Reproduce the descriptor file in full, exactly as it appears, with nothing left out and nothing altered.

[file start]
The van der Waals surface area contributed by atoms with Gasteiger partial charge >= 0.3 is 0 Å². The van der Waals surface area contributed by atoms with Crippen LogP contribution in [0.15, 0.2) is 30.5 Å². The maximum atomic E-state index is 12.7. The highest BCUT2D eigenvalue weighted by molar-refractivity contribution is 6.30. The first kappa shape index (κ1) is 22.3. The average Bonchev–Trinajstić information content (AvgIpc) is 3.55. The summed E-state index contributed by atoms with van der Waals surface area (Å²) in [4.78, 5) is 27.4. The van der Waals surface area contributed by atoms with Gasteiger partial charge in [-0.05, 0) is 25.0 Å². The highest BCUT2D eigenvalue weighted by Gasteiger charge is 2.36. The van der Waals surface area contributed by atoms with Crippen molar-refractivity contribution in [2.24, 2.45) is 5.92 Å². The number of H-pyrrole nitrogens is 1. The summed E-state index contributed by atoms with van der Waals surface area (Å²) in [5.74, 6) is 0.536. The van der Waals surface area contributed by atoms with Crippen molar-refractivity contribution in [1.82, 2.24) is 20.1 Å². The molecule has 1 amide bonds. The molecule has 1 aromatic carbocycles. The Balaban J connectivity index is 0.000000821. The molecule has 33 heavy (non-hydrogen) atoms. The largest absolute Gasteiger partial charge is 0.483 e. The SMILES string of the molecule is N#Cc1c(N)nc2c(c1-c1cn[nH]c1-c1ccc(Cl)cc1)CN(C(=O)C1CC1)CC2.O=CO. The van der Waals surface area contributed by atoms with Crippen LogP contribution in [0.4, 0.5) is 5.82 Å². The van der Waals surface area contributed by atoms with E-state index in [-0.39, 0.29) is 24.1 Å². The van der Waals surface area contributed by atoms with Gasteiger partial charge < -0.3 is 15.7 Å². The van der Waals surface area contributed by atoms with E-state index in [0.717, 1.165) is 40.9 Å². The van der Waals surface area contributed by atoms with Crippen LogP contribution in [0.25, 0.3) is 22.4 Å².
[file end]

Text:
The van der Waals surface area contributed by atoms with Gasteiger partial charge >= 0.3 is 0 Å². The van der Waals surface area contributed by atoms with Crippen LogP contribution in [0.15, 0.2) is 30.5 Å². The maximum atomic E-state index is 12.7. The highest BCUT2D eigenvalue weighted by molar-refractivity contribution is 6.30. The first kappa shape index (κ1) is 22.3. The average Bonchev–Trinajstić information content (AvgIpc) is 3.55. The summed E-state index contributed by atoms with van der Waals surface area (Å²) in [4.78, 5) is 27.4. The van der Waals surface area contributed by atoms with Gasteiger partial charge in [-0.05, 0) is 25.0 Å². The highest BCUT2D eigenvalue weighted by Gasteiger charge is 2.36. The van der Waals surface area contributed by atoms with Crippen molar-refractivity contribution in [2.24, 2.45) is 5.92 Å². The number of H-pyrrole nitrogens is 1. The summed E-state index contributed by atoms with van der Waals surface area (Å²) in [5.74, 6) is 0.536. The van der Waals surface area contributed by atoms with Crippen molar-refractivity contribution in [1.82, 2.24) is 20.1 Å². The molecule has 1 amide bonds. The molecule has 1 aromatic carbocycles. The Balaban J connectivity index is 0.000000821. The molecule has 33 heavy (non-hydrogen) atoms. The largest absolute Gasteiger partial charge is 0.483 e. The SMILES string of the molecule is N#Cc1c(N)nc2c(c1-c1cn[nH]c1-c1ccc(Cl)cc1)CN(C(=O)C1CC1)CC2.O=CO. The van der Waals surface area contributed by atoms with Crippen LogP contribution in [0.4, 0.5) is 5.82 Å². The van der Waals surface area contributed by atoms with E-state index in [-0.39, 0.29) is 24.1 Å². The van der Waals surface area contributed by atoms with Gasteiger partial charge < -0.3 is 15.7 Å². The van der Waals surface area contributed by atoms with E-state index in [0.717, 1.165) is 40.9 Å². The van der Waals surface area contributed by atoms with Crippen LogP contribution in [0.25, 0.3) is 22.4 Å².